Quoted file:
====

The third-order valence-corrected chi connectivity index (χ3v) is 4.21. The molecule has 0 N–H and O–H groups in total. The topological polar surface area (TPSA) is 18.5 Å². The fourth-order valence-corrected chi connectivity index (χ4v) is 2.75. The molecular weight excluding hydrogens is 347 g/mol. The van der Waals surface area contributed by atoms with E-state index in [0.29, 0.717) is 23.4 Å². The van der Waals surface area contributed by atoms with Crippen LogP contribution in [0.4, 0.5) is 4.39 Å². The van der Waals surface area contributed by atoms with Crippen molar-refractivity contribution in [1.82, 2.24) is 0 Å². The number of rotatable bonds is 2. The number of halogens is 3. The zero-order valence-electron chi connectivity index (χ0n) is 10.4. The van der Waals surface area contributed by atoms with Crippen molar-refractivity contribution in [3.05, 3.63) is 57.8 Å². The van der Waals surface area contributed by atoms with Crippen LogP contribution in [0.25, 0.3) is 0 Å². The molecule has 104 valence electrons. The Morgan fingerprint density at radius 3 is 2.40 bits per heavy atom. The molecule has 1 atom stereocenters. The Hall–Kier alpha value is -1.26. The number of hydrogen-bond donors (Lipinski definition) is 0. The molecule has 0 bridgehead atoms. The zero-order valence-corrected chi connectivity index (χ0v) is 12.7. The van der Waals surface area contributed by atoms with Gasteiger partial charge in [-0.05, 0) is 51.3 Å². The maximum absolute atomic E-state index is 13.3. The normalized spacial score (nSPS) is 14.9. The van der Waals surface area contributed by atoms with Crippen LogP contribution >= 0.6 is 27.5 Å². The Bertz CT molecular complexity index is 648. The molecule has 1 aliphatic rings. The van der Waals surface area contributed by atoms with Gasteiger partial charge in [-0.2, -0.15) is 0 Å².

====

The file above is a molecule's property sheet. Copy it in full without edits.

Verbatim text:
The third-order valence-corrected chi connectivity index (χ3v) is 4.21. The molecule has 0 N–H and O–H groups in total. The topological polar surface area (TPSA) is 18.5 Å². The fourth-order valence-corrected chi connectivity index (χ4v) is 2.75. The molecular weight excluding hydrogens is 347 g/mol. The van der Waals surface area contributed by atoms with E-state index in [0.29, 0.717) is 23.4 Å². The van der Waals surface area contributed by atoms with Crippen LogP contribution in [0.4, 0.5) is 4.39 Å². The van der Waals surface area contributed by atoms with Crippen molar-refractivity contribution in [1.82, 2.24) is 0 Å². The number of rotatable bonds is 2. The number of halogens is 3. The zero-order valence-electron chi connectivity index (χ0n) is 10.4. The van der Waals surface area contributed by atoms with Crippen molar-refractivity contribution in [3.05, 3.63) is 57.8 Å². The van der Waals surface area contributed by atoms with Crippen LogP contribution in [0.25, 0.3) is 0 Å². The molecule has 104 valence electrons. The Morgan fingerprint density at radius 3 is 2.40 bits per heavy atom. The molecule has 1 atom stereocenters. The Hall–Kier alpha value is -1.26. The number of hydrogen-bond donors (Lipinski definition) is 0. The molecule has 0 bridgehead atoms. The zero-order valence-corrected chi connectivity index (χ0v) is 12.7. The van der Waals surface area contributed by atoms with Gasteiger partial charge in [-0.05, 0) is 51.3 Å². The maximum absolute atomic E-state index is 13.3. The normalized spacial score (nSPS) is 14.9. The van der Waals surface area contributed by atoms with Crippen LogP contribution >= 0.6 is 27.5 Å². The Bertz CT molecular complexity index is 648. The molecule has 1 aliphatic rings. The van der Waals surface area contributed by atoms with Gasteiger partial charge in [-0.2, -0.15) is 0 Å².